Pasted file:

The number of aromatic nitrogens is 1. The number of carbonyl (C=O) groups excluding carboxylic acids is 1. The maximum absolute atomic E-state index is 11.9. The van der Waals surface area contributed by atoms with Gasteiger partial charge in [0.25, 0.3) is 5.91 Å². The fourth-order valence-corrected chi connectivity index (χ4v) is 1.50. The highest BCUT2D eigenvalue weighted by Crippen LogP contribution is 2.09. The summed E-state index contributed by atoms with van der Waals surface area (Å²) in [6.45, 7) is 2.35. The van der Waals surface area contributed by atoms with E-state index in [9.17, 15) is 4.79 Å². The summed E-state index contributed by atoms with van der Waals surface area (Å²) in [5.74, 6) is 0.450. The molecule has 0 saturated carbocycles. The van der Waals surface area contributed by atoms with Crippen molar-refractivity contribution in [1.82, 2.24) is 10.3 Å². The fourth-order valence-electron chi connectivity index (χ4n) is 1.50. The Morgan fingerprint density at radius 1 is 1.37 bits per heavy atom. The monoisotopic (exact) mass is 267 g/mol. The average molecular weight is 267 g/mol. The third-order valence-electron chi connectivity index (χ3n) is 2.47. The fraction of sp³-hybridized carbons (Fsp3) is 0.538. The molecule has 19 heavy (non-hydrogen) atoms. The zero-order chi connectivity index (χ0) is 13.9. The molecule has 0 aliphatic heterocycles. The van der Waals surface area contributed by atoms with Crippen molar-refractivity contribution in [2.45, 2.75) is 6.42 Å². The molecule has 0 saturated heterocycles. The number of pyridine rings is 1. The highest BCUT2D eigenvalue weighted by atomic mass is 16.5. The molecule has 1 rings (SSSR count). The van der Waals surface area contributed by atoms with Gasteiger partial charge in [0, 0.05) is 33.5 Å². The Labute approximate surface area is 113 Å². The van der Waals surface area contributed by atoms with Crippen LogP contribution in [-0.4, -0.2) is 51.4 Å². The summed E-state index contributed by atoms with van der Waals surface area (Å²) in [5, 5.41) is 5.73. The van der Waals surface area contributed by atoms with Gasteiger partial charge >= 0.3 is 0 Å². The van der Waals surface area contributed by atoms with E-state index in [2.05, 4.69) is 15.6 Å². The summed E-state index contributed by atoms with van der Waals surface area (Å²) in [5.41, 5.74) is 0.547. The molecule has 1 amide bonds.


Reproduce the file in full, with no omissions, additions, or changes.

The number of aromatic nitrogens is 1. The number of carbonyl (C=O) groups excluding carboxylic acids is 1. The maximum absolute atomic E-state index is 11.9. The van der Waals surface area contributed by atoms with Gasteiger partial charge in [0.25, 0.3) is 5.91 Å². The fourth-order valence-corrected chi connectivity index (χ4v) is 1.50. The highest BCUT2D eigenvalue weighted by Crippen LogP contribution is 2.09. The summed E-state index contributed by atoms with van der Waals surface area (Å²) in [6.45, 7) is 2.35. The van der Waals surface area contributed by atoms with E-state index in [9.17, 15) is 4.79 Å². The summed E-state index contributed by atoms with van der Waals surface area (Å²) in [5.74, 6) is 0.450. The molecule has 0 saturated carbocycles. The van der Waals surface area contributed by atoms with Crippen molar-refractivity contribution in [1.82, 2.24) is 10.3 Å². The fourth-order valence-electron chi connectivity index (χ4n) is 1.50. The Morgan fingerprint density at radius 1 is 1.37 bits per heavy atom. The monoisotopic (exact) mass is 267 g/mol. The average molecular weight is 267 g/mol. The third-order valence-electron chi connectivity index (χ3n) is 2.47. The fraction of sp³-hybridized carbons (Fsp3) is 0.538. The molecule has 19 heavy (non-hydrogen) atoms. The zero-order chi connectivity index (χ0) is 13.9. The molecule has 0 aliphatic heterocycles. The van der Waals surface area contributed by atoms with Crippen molar-refractivity contribution in [2.45, 2.75) is 6.42 Å². The molecule has 0 saturated heterocycles. The number of pyridine rings is 1. The highest BCUT2D eigenvalue weighted by atomic mass is 16.5. The molecule has 1 rings (SSSR count). The van der Waals surface area contributed by atoms with Gasteiger partial charge in [0, 0.05) is 33.5 Å². The Labute approximate surface area is 113 Å². The van der Waals surface area contributed by atoms with Crippen LogP contribution in [-0.4, -0.2) is 51.4 Å². The summed E-state index contributed by atoms with van der Waals surface area (Å²) in [5, 5.41) is 5.73. The van der Waals surface area contributed by atoms with Gasteiger partial charge >= 0.3 is 0 Å². The van der Waals surface area contributed by atoms with E-state index in [2.05, 4.69) is 15.6 Å². The summed E-state index contributed by atoms with van der Waals surface area (Å²) in [5.41, 5.74) is 0.547. The molecule has 1 amide bonds.